Unilever, which was looking to promote a new version of its All brand laundry detergent, concocted an entire multiplatform marketing campaign around Mr. Trump. In addition to $850,000 the company paid him directly, tax records reveal, he earned $250,000 more from a public-relations firm Unilever hired to help run an ad campaign coined “Softness fit for a Trump.”
Unilever staged a publicity stunt outside Trump Tower in Manhattan, where Mr. Trump hoisted a laundry basket with an ad for “All Cleans & Softens” stuck to the front. He had taken a break from the rigors of “The Apprentice” to wash donated clothes for charity, Unilever claimed.
As part of his agreement, Mr. Trump cold-called journalists to talk up All detergent, telling a Boston Globe reporter, “Unilever is a great company” and “This is a product my mother used.” He also recorded voice-overs for an online game that was part of an All sweepstakes, in which a tiny digital version of Mr. Trump did laundry and squawked one-liners like, “The Donald can do the work of 40 dry cleaners!”
The sweepstakes winner was Tracy Wright, a young mother from Brazil, Ind., who had bought her jug of detergent from a local Walmart. She got an all-expenses-paid trip to New York, where she had her picture taken with Mr. Trump.
“We met him the day after ‘The Apprentice’ season finale, so he was incredibly friendly,” she told her local newspaper. “He was in a great mood.”
Around the world, the self-made-billionaire myth became a product to lure those in need of money.
With his penchant for using what he called “truthful hyperbole” to play on people’s desires, Mr. Trump had always skated close to the edge of fraud. Soon, he would be accused of crossing the line completely.
In his zeal to squeeze ever more dollars out of Mr. Burnett’s golden goose, Mr. Trump signed on to an array of questionable products and services, including some that claimed to sell insights into his business expertise. The first year of “The Apprentice” was barely over when Mr. Trump pocketed $300,000 to speak at an event in Dayton, Ohio, where attendees paid $2,995 to learn the secrets of instant wealth from a company that was later accused in a lawsuit of running a Ponzi scheme.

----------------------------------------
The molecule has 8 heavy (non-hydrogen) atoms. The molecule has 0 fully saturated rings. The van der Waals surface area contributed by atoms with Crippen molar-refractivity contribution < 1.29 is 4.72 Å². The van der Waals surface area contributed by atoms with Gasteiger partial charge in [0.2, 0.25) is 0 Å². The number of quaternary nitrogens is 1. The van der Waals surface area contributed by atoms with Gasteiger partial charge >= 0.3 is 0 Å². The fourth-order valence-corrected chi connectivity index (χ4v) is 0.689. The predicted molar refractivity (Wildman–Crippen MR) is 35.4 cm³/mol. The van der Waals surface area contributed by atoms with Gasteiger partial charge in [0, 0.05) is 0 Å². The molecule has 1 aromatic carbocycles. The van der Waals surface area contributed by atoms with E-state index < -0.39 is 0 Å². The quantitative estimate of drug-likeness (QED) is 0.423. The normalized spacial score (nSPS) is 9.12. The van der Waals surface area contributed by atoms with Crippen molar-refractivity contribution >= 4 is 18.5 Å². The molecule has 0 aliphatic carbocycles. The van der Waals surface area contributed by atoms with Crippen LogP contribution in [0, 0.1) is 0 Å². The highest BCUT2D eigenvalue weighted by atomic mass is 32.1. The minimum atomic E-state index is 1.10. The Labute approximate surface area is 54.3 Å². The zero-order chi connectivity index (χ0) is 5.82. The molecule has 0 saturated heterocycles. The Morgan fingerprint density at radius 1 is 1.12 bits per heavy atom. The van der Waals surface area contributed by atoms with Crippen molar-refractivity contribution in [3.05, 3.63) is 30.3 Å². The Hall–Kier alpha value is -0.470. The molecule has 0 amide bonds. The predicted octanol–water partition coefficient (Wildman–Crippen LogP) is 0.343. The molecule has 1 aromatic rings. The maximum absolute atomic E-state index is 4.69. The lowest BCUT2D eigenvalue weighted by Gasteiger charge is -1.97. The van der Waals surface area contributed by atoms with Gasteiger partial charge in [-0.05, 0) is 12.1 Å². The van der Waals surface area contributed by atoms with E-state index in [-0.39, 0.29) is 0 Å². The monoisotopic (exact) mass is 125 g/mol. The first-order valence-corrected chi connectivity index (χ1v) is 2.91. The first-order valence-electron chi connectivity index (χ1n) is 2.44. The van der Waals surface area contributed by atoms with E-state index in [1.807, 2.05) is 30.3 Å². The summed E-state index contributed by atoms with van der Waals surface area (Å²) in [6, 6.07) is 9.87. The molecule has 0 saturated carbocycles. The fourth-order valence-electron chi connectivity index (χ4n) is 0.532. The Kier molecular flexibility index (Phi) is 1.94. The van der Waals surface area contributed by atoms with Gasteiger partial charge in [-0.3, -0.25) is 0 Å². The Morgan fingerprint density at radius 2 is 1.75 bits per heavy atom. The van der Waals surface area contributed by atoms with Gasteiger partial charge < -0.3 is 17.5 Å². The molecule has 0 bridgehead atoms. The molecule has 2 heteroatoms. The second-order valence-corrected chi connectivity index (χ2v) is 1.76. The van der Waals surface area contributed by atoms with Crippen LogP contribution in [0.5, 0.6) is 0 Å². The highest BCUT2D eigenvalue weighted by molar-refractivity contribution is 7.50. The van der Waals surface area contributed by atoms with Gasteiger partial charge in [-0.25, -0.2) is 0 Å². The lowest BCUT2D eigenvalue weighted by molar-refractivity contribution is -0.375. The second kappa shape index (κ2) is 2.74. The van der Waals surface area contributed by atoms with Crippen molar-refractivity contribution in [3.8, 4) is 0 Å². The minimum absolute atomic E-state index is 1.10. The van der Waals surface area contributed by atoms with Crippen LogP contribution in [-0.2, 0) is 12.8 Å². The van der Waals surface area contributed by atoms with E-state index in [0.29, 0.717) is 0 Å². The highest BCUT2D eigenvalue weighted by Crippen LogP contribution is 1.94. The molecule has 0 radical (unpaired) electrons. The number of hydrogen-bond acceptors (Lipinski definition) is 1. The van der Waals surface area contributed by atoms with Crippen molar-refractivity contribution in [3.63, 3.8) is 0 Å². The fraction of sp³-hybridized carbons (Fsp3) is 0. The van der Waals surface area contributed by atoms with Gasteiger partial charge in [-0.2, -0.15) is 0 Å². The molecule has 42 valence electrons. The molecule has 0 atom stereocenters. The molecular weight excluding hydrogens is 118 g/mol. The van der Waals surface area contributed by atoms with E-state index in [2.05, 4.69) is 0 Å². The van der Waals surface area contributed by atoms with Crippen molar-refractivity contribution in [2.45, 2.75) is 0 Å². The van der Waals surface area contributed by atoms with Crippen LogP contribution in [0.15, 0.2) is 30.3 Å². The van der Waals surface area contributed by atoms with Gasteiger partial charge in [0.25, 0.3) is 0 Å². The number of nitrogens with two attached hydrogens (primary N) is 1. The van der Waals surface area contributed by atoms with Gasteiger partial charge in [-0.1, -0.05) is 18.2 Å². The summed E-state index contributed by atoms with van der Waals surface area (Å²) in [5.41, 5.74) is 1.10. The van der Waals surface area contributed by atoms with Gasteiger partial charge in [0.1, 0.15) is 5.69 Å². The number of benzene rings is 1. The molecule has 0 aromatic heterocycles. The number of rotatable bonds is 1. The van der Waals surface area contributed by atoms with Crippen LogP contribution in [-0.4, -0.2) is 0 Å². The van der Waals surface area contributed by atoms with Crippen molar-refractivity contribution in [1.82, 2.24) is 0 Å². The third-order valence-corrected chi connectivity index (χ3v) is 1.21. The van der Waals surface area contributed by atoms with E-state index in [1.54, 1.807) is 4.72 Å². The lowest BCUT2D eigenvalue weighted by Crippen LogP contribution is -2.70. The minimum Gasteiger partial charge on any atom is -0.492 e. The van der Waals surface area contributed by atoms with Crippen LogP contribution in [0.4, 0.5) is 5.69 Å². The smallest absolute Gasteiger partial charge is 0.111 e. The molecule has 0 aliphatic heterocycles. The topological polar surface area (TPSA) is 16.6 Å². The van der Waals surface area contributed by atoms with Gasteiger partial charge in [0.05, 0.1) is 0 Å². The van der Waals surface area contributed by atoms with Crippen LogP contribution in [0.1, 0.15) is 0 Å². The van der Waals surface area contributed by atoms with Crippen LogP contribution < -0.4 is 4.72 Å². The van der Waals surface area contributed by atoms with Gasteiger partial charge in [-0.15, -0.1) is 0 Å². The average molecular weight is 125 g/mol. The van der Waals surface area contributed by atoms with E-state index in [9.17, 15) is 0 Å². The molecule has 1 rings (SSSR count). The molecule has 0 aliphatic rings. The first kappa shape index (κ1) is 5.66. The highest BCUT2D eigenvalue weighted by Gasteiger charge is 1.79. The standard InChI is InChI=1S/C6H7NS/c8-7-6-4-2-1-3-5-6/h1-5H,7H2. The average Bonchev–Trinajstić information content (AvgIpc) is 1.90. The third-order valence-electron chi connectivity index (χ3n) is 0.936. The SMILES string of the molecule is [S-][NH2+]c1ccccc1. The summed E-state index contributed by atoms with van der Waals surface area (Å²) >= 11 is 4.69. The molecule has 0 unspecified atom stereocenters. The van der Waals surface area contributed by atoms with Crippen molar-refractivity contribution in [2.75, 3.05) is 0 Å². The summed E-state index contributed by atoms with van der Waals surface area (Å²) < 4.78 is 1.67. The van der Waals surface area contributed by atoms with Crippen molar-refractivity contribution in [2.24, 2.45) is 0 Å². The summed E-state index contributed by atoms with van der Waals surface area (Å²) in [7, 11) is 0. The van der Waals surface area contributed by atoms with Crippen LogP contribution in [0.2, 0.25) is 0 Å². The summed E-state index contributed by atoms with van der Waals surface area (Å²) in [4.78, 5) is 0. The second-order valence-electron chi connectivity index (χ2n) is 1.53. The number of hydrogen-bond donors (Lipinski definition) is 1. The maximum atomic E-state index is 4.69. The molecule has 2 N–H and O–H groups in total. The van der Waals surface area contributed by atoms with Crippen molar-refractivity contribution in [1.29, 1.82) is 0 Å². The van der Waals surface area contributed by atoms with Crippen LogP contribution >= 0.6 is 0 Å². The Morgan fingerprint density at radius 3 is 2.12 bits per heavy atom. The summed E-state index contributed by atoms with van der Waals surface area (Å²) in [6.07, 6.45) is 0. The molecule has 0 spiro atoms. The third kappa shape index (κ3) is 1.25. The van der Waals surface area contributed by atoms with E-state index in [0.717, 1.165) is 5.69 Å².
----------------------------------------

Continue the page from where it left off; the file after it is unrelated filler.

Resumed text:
In his monologues, he made a virtue of his first round of casino failures, portraying himself as a victim whose grit and intelligence saved the day. People ate it up.
“His presence gives me reassurance,” Lillie Moss, who raided her retirement fund to buy an investment kit at the Dayton event, said of Mr. Trump.
The tax records show that another series of speaking engagements, sponsored by the Learning Annex, paid Mr. Trump $7.3 million for events with titles like “Real Estate Wealth Expo: One Weekend Can Make You a Millionaire.” A book he co-wrote with the Annex’s founder, “Think Big and Kick Ass: In Business and Life,” earned him royalties of $1.4 million.
Unmentioned in the mythologizing were the millions in bailout money from his father or the losses he was reporting to the I.R.S. Nor was there any sense of the gigantic payday — revealed only through an examination of the tax data — that Mr. Trump was enjoying in exchange for lending his imprimatur to an increasingly cynical array of business ventures.
As the years went on, and the success of “The Apprentice” made Mr. Trump a household name far beyond New York, the chasm between truth and hyperbole widened. It was one thing to bray about his late mother — a multimillionaire with a maid and a Rolls-Royce — using All laundry detergent. Now, he was flogging things that could hurt people economically.